Buttons for Babes provides funding for those in crisis

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FARMINGTON — One-of-a-kind button bracelets to raise money for children in a homeless shelter are making an impact.

Buttons for Babes is led by the United Way of the Tri-Valley Area. The agency has worked with volunteer Chris Bourassa since last summer to expand her dream and enlist more people to make the colorful bracelets.

All proceeds go directly to help children in crisis living in the greater Franklin County area or who are seeking shelter at Rumford Group Homes.

Almost 1,000 bracelets have been created since the project started and nearly $7,000 has been raised, including matching support from Barclay’s of Wilton, United Way Executive Director Lisa Laflin said.

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“We need to get the word out that the money is available. Initial funding decisions are being made Jan. 23 and applications will be accepted until Tuesday, Jan. 22. Individuals may apply but organizations also may apply on behalf of a consumer,” Laflin said.

There are no income requirements and the grants are intended to be flexible to meet one-time needs. A one-page application asks to describe the need, and list other community resources contacted.

Requests for reimbursements can be up to $500 and are limited to once a year, if awarded.

The first request received was a tough one. It was from a mother who needed help paying the funeral expenses for her baby who died before being delivered.

“She had no one else to turn to,” Laflin said.

Potential requests might include transportation costs for health care, building materials to ensure the safety of a child, adaptive equipment or emergency basic needs such as a crib or winter clothes not provided through other local resources.

The applications are reviewed by members of the Early Childhood Initiative every three months thereafter, with deadlines of March 30, June 28, Sept. 30 and Dec. 31. Forms are available at the United Way office at 232 Broadway in Farmington or online at www.uwtva.org.

The bracelets have become cool fashion accessories.

Because the bracelets have become so popular, so fast, more volunteers are needed to make bracelets and we need more donations of buttons, especially those with unusual shapes and colors. Pink is in particular demand,” Laflin said.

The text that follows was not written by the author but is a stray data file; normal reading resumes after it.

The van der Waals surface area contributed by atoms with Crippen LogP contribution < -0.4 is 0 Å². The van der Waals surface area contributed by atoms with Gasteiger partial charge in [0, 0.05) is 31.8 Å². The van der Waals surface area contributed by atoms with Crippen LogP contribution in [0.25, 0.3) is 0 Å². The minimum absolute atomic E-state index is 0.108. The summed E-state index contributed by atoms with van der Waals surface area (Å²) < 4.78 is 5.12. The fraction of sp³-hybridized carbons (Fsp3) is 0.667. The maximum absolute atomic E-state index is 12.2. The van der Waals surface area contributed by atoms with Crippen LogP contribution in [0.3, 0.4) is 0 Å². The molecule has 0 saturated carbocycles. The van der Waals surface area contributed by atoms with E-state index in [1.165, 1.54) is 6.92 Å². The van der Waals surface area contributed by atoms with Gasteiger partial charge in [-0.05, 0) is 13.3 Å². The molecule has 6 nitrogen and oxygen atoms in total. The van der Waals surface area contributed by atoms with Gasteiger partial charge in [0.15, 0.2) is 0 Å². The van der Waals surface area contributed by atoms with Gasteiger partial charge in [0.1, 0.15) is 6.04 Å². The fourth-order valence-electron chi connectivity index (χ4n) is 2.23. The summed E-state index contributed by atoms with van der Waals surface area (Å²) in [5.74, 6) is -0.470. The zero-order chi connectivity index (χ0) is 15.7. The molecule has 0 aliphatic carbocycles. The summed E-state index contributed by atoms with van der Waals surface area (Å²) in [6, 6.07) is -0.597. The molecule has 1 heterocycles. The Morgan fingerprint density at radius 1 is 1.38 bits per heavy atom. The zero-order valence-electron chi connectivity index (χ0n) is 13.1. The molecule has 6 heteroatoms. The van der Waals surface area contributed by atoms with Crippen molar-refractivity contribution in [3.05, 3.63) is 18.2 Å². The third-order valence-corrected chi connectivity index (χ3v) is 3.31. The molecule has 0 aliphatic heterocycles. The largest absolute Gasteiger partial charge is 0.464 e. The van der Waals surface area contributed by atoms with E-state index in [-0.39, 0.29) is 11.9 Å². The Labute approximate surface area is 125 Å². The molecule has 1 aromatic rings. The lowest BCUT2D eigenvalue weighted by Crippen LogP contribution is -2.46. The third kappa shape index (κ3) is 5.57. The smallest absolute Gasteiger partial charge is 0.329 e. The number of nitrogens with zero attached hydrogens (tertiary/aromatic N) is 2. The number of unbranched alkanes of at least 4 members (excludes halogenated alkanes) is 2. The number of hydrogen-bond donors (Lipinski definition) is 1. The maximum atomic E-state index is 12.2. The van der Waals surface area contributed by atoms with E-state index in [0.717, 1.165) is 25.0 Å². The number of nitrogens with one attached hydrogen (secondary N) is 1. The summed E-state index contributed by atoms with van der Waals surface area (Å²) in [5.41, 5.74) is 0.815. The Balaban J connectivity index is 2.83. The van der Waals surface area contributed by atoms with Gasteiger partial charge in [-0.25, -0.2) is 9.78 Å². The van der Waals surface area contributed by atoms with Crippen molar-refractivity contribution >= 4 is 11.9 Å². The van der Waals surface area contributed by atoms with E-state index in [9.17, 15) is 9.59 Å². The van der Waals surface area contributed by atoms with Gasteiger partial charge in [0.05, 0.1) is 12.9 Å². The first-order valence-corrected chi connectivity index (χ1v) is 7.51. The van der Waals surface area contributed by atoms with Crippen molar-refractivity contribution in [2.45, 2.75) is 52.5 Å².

Bracelets are sold for a contribution of $5, or $10 for special orders with requested colors or keepsakes, such as military uniform buttons.

More than 200 people ages 6 to 103 have been involved in the project. 

Volunteers sew buttons on bands of elastic, donate buttons, sort and clean them, and assemble kits, Tricia Wurpel, project coordinator, said.

As a volunteer, Wurpel offers how-to workshops and helps set up “button bees” at workplaces and schools, and for civic organizations.

One group led by Martina Eastman of Jay meets at Otis Federal Credit Union and is especially lively, Wurpel said. They gather on the second and fourth Tuesdays of the month from 12:30 to 3:30 p.m.

Once people learn how to make a bracelet, they can choose to use prepared kits or select their own color theme and work on them at home.

“But people seem to like the social aspect of sewing together. They have a good time,” Wurpel said. “I can see their hearts are into it. They are also receiving something back because they feel they are contributing.”

An easy-to-follow instructional video has also been posted at www.uwtva.org, and there is an active Facebook page.

Buttons for Babes bracelets come with a product card describing the project. Each one includes a kiln-dried, clay signature button designed and produced by volunteer artisans of Native Tree Pottery in Mercer.

Laflin has tracked the destination of the bracelets, which are now worn in six foreign countries and at least 10 states.

For information, call 778-5048. Wurpel volunteers on Mondays and Thursdays.




 

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